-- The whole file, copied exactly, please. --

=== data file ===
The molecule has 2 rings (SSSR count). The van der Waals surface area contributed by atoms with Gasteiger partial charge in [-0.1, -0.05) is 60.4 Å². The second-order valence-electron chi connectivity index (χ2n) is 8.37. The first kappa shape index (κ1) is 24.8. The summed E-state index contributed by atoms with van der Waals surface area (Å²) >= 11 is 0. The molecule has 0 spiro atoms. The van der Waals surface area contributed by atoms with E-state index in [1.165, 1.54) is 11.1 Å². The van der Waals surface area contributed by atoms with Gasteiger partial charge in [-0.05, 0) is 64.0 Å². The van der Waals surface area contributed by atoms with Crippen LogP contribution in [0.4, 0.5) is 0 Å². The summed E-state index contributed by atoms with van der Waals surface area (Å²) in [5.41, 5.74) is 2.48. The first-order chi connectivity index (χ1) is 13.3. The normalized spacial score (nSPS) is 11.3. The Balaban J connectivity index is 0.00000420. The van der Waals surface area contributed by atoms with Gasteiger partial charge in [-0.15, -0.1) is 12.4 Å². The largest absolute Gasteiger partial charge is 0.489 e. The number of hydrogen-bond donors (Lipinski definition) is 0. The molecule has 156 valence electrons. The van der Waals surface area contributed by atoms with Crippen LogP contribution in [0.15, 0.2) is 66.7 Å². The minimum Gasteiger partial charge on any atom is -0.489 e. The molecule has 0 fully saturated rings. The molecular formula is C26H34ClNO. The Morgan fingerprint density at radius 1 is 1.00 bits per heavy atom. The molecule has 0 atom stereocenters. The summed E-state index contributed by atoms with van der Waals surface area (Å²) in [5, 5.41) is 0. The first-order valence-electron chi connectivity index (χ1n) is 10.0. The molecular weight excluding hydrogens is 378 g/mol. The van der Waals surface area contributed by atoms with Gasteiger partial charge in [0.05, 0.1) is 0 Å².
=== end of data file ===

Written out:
The molecule has 2 rings (SSSR count). The van der Waals surface area contributed by atoms with Gasteiger partial charge in [-0.1, -0.05) is 60.4 Å². The second-order valence-electron chi connectivity index (χ2n) is 8.37. The first kappa shape index (κ1) is 24.8. The summed E-state index contributed by atoms with van der Waals surface area (Å²) >= 11 is 0. The molecule has 0 spiro atoms. The van der Waals surface area contributed by atoms with E-state index in [1.165, 1.54) is 11.1 Å². The van der Waals surface area contributed by atoms with Gasteiger partial charge in [-0.05, 0) is 64.0 Å². The van der Waals surface area contributed by atoms with Crippen LogP contribution in [0.4, 0.5) is 0 Å². The summed E-state index contributed by atoms with van der Waals surface area (Å²) in [5.41, 5.74) is 2.48. The first-order chi connectivity index (χ1) is 13.3. The normalized spacial score (nSPS) is 11.3. The Balaban J connectivity index is 0.00000420. The van der Waals surface area contributed by atoms with Gasteiger partial charge in [-0.15, -0.1) is 12.4 Å². The largest absolute Gasteiger partial charge is 0.489 e. The number of hydrogen-bond donors (Lipinski definition) is 0. The molecule has 156 valence electrons. The van der Waals surface area contributed by atoms with Crippen LogP contribution in [0.15, 0.2) is 66.7 Å². The minimum Gasteiger partial charge on any atom is -0.489 e. The molecule has 0 fully saturated rings. The molecular formula is C26H34ClNO. The Morgan fingerprint density at radius 1 is 1.00 bits per heavy atom. The molecule has 0 atom stereocenters. The summed E-state index contributed by atoms with van der Waals surface area (Å²) in [5, 5.41) is 0. The first-order valence-electron chi connectivity index (χ1n) is 10.0. The molecular weight excluding hydrogens is 378 g/mol. The van der Waals surface area contributed by atoms with Gasteiger partial charge in [0.05, 0.1) is 0 Å².